- Guidelines for the management of functional safety were extended (Annex G.5)
- Details of how to guarantee that EMC noise immunity is sufficiently high (Annex L)
- Supplementary information for the safety requirements specification (Annex M)
- Avoidance of systematic failure through software design (Annex N); contains a simple example for software validation
- Additional information on safety-related values of components (Annex O), adapted to the approach of VDMA standard sheet 66413
EN ISO 13849 as an instrument for achieving machinery safety
Safety is a key topic, especially in Europe – among other things it is incorporated and formulated in law in the Machinery Directive (MD) and in future in the new Machinery Regulation (MR). Standards such as EN ISO 13849 can be applied as a building block for verification in order to meet the essential health and safety requirements for safety-related parts of control systems.
The standard EN ISO 13849 consists of two parts and was developed and published by ISO (International Organization for Standardization).
►Part 1 – ISO 13849-1 with the general principles for design was technically revised to clarify and detail some requirements, without introducing any new technical concepts. This part was republished in 2023.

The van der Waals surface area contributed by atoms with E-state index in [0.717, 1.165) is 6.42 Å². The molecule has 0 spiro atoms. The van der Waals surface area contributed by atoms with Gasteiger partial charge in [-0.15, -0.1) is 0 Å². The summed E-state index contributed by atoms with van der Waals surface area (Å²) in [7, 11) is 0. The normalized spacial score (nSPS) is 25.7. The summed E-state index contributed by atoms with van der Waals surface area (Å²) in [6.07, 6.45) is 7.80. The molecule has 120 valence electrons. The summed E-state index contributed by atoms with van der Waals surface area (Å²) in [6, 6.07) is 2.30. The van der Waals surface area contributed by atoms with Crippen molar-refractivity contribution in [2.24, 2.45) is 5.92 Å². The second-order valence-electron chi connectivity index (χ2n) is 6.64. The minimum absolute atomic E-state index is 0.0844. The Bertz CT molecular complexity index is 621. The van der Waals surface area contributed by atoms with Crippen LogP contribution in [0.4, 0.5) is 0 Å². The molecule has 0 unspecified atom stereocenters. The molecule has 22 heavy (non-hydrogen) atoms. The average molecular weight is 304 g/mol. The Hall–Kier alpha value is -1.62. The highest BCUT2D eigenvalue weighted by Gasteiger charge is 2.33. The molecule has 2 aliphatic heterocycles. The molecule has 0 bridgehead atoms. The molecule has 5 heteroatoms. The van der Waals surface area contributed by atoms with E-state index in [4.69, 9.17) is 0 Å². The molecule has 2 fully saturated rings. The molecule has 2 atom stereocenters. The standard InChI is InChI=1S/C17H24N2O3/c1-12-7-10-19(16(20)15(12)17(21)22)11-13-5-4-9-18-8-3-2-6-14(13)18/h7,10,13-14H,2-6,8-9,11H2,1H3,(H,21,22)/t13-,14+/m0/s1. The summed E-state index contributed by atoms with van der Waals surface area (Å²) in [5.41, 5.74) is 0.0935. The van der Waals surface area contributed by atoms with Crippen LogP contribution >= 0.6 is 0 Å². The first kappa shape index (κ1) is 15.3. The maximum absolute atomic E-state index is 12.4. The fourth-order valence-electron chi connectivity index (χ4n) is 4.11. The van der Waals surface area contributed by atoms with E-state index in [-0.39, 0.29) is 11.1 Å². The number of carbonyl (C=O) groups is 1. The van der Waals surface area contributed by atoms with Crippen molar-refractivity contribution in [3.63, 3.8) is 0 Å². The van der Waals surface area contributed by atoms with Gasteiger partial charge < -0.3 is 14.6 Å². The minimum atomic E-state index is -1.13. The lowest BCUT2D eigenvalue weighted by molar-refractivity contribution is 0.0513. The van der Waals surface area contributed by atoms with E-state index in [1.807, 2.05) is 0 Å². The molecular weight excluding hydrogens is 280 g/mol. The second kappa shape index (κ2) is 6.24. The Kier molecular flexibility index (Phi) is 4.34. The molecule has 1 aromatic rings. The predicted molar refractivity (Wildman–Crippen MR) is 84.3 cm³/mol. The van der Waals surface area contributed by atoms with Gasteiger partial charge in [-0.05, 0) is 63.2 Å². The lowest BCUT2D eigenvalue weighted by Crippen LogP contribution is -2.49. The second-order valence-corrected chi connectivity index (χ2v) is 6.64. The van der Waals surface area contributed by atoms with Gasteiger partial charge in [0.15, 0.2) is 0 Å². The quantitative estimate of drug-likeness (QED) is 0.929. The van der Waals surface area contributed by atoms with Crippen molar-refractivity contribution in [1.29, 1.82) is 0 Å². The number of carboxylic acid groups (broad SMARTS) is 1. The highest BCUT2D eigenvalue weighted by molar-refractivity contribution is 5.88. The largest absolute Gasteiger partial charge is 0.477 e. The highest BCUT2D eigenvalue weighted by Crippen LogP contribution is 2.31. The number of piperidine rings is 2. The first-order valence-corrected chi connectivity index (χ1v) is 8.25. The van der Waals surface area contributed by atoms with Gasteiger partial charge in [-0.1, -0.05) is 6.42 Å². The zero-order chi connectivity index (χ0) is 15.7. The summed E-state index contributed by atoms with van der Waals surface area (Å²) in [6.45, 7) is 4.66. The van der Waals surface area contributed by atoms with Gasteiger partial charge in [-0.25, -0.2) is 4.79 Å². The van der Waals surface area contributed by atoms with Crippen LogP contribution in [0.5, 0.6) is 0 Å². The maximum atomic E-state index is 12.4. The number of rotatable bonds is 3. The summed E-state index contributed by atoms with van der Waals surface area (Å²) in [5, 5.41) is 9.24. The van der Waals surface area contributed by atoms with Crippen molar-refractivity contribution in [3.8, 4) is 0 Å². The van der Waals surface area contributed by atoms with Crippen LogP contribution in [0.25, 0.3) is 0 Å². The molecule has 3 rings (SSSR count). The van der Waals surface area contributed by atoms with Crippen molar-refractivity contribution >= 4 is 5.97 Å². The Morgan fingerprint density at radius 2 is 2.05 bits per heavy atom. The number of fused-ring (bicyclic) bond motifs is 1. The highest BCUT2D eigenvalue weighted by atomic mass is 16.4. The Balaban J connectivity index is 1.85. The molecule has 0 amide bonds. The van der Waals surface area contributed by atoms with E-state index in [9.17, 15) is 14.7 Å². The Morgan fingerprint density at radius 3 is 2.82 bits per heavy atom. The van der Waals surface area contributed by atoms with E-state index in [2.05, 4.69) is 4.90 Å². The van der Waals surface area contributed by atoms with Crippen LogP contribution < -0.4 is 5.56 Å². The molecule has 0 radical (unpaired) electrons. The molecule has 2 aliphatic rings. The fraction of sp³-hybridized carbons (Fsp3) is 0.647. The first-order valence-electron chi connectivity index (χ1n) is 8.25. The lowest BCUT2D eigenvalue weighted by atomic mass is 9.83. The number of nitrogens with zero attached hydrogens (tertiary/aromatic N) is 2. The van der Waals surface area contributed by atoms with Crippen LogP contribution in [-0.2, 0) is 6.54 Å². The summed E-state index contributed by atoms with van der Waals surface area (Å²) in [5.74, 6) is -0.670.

►Part 2 of the standard – EN ISO 13849-2:2012: Validation will initially remain as it is and will be revised afterwards. The normative annexes from Part 2 are embedded in the update of Part 1.
The last edition of EN ISO 13849-1 was published in 2015. The standard is based on a probabilistic approach for the assessment of safety-related control systems and contains internationally unified requirements, referring to the risk assessment, required performance levels and identification of safety-related control parts, through to implementation of safety functions.
ISO 13849-1 uses a graph to deal with the assignment of risks to the required performance level and uses structural and statistical methods to evaluate safety functions. The objective is to establish the suitability of safety measures to reduce risks.
Risk assessment and risk reduction combined with functional safety
In the European Union, the standard EN ISO 12100 is used to determine the steps you need to consider when assessing and reducing risk on machinery. The evaluation and verification of safety functions are the prevail of the standards EN ISO 13849 and EN IEC 62061. The design of the safety-related parts of control systems is an iterative process, which is executed in several steps.
- Step – Define the safety function requirements
- Step – Determine the required performance level (PL)
- Step – Design and technically implement the safety functions
- Step – Determine and quantitively evaluate the performance level
- Step – Verification
- Step – Validation